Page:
This week marks a major step forward for California’s laws against trash in our waterways. The US EPA approved the State Water Board’s new water quality standards for trash in California’s waters. The standards are part of the state’s new Trash Control Policy, designed to address the plastic pollution and other trash that wreaks havoc on our marine environment.
In effect, this new law requires all stormwater permits (including those held by municipalities) to be revised in the next 18 months to include trash provisions and for permittees to reach compliance with the zero trash goal within 10 years. It also authorizes Regional Water Boards to issue the equivalent of non-point source permits (Waste Discharge Requirements) to areas that produce significant amounts of trash (for example, at popular campgrounds, picnic areas, beach recreational areas and marinas.)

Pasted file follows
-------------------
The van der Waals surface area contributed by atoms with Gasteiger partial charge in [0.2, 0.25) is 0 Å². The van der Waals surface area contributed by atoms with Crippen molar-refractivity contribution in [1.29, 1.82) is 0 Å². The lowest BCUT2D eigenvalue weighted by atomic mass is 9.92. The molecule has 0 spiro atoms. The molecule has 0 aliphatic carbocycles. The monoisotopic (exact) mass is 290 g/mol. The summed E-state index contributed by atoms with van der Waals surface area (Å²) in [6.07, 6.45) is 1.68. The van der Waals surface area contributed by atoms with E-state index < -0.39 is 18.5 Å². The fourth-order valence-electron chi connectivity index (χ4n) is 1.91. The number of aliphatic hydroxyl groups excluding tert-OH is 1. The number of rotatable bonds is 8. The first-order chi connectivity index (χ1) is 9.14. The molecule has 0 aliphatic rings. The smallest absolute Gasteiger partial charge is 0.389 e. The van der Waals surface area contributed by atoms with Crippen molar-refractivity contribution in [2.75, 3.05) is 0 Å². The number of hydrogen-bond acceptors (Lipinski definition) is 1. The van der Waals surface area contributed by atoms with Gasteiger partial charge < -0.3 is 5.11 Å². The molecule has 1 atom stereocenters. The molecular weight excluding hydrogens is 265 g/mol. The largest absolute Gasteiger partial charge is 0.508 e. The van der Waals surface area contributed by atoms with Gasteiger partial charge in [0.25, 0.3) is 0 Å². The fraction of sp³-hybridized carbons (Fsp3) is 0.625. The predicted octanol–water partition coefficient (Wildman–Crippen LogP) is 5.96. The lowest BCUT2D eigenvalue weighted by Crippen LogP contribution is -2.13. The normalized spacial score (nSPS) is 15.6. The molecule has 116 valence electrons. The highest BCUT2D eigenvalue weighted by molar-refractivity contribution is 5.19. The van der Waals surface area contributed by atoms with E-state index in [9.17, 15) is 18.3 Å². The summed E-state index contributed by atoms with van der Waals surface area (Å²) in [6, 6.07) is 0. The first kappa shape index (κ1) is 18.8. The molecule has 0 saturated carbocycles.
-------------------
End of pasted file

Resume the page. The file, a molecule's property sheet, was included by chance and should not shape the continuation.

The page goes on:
By way of background, on April 7, 2015, the State Water Resources Control Board adopted an Amendment to the Water Quality Control Plan for the Ocean Waters of California to Control Trash (the “California Ocean Plan”), and adopted Trash Provisions of the Water Quality Control Plan for Inland Surface Waters, Enclosed Bays, and Estuaries of California (collectively, the “Trash Amendments”). The Water Boards’ fact sheet definition of trash specifically includes plastic bags and pellets: “Trash is the improperly disposed junk or rubbish generated by human activity that frequently winds up in waterways. Trash can include cigarette butts, paper, fast food containers, plastic grocery bags, cans and bottles, used diapers, construction site debris, industrial plastic pellets, old tires and appliances.”
The Trash Amendments were formulated after an extensive stakeholder engagement process over five years, including scoping meetings, formation of a public advisory group of stakeholders, focused stakeholder meetings, scientific peer review, a public workshop and public hearing. The Trash Amendments are now in effect following approval by the US EPA. This marks a huge step forward to help California keep trash out of streams, lakes, bays, estuaries, and coastal waters.